Game Development Reference
In-Depth Information
every application that has a significant waiting period during startup uses a loading
screen to display the status of long-running processes. Typically, these loading screens
run as modal dialogs that appear centered on top of the underlying application
windows and do not allow the user to interact with anything in the application
until the processing is finished and the loading screen closes.
This chapter will describe some fundamental aspects of loading screens, and then
will focus on implementing a reusable component that will display process status
to the user when an application first starts. The component will also support the
concept of splash screens.
Splash Dialog
The general idea is to build a reusable form that has a variety of customization
options depending on the needs of the project. Splash dialogs can be designed in
virtually any way, so this chapter will cover the features found in the example on
the Companion Web site. The main feature is the ability to specify a background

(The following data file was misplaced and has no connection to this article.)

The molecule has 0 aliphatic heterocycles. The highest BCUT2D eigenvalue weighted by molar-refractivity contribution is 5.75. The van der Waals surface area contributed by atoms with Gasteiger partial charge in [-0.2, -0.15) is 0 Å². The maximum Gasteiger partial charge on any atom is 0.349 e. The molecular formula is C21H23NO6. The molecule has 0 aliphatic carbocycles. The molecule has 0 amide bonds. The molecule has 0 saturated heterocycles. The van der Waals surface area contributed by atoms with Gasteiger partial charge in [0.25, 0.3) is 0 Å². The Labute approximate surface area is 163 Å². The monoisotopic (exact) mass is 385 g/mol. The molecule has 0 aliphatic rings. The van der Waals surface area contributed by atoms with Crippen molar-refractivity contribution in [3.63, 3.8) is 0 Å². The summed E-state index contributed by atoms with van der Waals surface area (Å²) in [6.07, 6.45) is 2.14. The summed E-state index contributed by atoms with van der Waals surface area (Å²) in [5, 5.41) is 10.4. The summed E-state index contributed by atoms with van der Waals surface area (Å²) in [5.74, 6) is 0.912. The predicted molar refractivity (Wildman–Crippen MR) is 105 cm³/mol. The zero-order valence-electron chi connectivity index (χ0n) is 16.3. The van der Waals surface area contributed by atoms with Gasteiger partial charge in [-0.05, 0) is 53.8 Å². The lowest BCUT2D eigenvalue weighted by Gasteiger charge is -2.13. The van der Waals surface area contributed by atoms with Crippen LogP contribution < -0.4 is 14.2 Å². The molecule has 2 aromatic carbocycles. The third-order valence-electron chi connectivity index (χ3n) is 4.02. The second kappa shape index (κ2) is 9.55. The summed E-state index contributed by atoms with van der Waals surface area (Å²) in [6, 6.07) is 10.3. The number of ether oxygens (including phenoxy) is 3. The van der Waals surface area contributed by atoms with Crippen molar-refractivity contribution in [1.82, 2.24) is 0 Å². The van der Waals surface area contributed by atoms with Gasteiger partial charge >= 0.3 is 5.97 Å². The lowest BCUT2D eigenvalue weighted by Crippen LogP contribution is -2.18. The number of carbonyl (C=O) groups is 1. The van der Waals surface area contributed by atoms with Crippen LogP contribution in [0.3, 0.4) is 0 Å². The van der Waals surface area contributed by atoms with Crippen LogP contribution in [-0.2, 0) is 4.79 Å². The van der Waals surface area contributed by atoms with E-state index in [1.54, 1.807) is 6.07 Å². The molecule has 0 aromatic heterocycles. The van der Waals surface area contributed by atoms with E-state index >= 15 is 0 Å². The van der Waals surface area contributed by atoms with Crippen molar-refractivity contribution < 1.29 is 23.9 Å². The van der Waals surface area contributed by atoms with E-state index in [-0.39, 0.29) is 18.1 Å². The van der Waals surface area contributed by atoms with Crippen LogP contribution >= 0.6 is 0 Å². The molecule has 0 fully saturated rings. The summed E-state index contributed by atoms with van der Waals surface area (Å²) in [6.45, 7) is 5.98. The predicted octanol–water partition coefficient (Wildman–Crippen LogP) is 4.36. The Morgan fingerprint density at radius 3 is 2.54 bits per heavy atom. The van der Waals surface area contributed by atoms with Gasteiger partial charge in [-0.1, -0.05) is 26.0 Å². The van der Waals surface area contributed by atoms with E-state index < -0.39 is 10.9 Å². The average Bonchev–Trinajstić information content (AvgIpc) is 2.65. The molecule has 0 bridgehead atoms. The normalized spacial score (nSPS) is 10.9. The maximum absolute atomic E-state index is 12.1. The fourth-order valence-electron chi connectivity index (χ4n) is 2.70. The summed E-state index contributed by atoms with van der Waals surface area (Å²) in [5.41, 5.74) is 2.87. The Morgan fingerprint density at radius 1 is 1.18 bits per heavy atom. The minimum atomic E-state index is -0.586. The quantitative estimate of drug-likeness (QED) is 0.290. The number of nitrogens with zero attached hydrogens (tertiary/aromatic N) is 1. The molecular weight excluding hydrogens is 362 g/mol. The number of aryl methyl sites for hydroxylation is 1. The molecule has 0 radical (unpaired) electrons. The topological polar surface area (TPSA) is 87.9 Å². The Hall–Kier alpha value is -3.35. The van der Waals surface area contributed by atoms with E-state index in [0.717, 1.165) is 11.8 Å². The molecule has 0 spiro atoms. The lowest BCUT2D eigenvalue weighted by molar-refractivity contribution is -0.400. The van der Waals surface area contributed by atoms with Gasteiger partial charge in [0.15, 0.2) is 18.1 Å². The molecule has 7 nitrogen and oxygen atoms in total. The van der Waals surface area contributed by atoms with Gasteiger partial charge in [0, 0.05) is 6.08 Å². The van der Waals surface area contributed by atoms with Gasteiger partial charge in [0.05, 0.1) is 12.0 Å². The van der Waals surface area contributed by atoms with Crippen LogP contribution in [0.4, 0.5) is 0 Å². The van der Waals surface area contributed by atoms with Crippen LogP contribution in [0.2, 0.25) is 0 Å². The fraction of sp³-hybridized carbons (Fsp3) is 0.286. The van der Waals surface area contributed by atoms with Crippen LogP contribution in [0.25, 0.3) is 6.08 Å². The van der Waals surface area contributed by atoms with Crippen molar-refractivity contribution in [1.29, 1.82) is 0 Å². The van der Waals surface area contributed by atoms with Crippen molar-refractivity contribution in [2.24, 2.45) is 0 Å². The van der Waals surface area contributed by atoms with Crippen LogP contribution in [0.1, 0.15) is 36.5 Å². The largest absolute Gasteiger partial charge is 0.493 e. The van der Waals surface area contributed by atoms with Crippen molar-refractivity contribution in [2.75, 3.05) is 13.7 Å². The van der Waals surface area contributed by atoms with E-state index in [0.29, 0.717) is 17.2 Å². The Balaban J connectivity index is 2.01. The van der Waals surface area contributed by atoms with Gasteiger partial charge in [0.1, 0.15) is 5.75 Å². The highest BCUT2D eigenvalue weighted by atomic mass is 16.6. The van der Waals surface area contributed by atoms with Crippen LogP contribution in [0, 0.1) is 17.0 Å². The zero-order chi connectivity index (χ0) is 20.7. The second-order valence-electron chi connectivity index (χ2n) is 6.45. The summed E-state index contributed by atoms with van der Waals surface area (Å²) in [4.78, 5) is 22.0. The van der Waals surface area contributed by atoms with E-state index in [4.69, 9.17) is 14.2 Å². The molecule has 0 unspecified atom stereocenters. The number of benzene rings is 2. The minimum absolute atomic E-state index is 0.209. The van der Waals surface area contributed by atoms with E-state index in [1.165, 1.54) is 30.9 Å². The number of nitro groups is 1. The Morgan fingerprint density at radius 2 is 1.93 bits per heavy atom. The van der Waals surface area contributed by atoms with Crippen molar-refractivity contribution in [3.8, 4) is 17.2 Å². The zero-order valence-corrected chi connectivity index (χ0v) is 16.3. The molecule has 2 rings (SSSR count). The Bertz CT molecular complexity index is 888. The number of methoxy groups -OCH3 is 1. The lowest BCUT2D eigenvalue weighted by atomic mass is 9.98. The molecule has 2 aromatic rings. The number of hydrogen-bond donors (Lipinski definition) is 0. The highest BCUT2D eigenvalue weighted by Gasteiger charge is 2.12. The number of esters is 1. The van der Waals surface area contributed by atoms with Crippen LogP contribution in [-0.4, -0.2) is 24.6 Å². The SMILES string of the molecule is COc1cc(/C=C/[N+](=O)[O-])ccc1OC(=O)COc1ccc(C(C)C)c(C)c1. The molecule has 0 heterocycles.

image that defines the width and height of the form.
There are a couple of properties that must be customized on the default form. The
starting position of the form should be set to center screen, the form should be
displayed without a title box, and the border style should be set to none. Another
good flag to enable is top most , which causes the splash dialog to be shown on top
of all other windows. Lastly, specify the splash dialog to not show up in the task
bar. Splash dialogs should not create additional window entries in the task bar
because they should be considered part of the main window.
The framework presented in this chapter makes use of a class that contains all the
settings and handles the launching of the splash screen dialog. The settings class
passes itself as a reference to the dialog constructor so that the splash screen can
configure the appropriate settings as it launches. The splash dialog is an internal
class within the library, so consumers of the library cannot access the dialog directly,
and must do so through the settings and launcher class.
The following code describes the settings and launcher class in its entirety. I will
not yet explain what each property does, but they will be discussed when needed
as you read on in the chapter. You will need to make sure that you reference the
System.Drawing and System.Collections.Generic namespaces as well.
public class SplashScreen
private List<ILoadingJob> _loadingJobs = new List<ILoadingJob>();
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